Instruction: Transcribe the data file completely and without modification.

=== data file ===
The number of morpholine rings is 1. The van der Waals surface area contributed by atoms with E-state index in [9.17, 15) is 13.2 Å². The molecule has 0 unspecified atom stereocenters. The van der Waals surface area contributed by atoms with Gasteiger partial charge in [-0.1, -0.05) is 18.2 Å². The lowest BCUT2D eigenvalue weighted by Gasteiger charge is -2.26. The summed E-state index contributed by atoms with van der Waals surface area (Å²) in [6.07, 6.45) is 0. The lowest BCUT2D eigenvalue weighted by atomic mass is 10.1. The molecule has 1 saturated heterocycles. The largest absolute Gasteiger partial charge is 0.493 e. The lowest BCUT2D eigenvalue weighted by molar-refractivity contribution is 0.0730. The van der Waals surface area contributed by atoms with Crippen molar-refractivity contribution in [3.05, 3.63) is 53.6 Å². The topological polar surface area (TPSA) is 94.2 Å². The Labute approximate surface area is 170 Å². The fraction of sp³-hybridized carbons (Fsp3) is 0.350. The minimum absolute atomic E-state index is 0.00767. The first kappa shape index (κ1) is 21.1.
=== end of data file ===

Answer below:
The number of morpholine rings is 1. The van der Waals surface area contributed by atoms with E-state index in [9.17, 15) is 13.2 Å². The molecule has 0 unspecified atom stereocenters. The van der Waals surface area contributed by atoms with Gasteiger partial charge in [-0.1, -0.05) is 18.2 Å². The lowest BCUT2D eigenvalue weighted by Gasteiger charge is -2.26. The summed E-state index contributed by atoms with van der Waals surface area (Å²) in [6.07, 6.45) is 0. The lowest BCUT2D eigenvalue weighted by atomic mass is 10.1. The molecule has 1 saturated heterocycles. The largest absolute Gasteiger partial charge is 0.493 e. The lowest BCUT2D eigenvalue weighted by molar-refractivity contribution is 0.0730. The van der Waals surface area contributed by atoms with Crippen molar-refractivity contribution in [3.05, 3.63) is 53.6 Å². The topological polar surface area (TPSA) is 94.2 Å². The Labute approximate surface area is 170 Å². The fraction of sp³-hybridized carbons (Fsp3) is 0.350. The minimum absolute atomic E-state index is 0.00767. The first kappa shape index (κ1) is 21.1.